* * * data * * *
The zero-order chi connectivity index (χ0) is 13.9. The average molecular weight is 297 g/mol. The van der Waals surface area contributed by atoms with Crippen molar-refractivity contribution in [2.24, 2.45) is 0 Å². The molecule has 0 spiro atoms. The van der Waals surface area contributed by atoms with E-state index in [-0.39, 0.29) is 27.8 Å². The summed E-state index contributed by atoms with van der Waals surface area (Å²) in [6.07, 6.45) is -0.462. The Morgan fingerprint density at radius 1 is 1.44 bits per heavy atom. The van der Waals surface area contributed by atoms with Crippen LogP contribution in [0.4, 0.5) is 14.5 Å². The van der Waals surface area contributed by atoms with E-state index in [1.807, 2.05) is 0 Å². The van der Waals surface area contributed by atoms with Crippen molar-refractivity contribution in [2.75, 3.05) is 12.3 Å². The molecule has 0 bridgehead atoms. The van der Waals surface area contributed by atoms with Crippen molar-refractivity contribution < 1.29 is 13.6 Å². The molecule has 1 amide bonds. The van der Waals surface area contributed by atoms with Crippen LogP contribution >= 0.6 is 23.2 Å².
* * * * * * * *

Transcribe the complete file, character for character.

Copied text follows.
The zero-order chi connectivity index (χ0) is 13.9. The average molecular weight is 297 g/mol. The van der Waals surface area contributed by atoms with Crippen molar-refractivity contribution in [2.24, 2.45) is 0 Å². The molecule has 0 spiro atoms. The van der Waals surface area contributed by atoms with E-state index in [-0.39, 0.29) is 27.8 Å². The summed E-state index contributed by atoms with van der Waals surface area (Å²) in [6.07, 6.45) is -0.462. The Morgan fingerprint density at radius 1 is 1.44 bits per heavy atom. The van der Waals surface area contributed by atoms with Crippen LogP contribution in [0.4, 0.5) is 14.5 Å². The van der Waals surface area contributed by atoms with E-state index in [1.807, 2.05) is 0 Å². The van der Waals surface area contributed by atoms with Crippen molar-refractivity contribution in [2.75, 3.05) is 12.3 Å². The molecule has 0 bridgehead atoms. The van der Waals surface area contributed by atoms with Crippen molar-refractivity contribution < 1.29 is 13.6 Å². The molecule has 1 amide bonds. The van der Waals surface area contributed by atoms with Crippen LogP contribution >= 0.6 is 23.2 Å².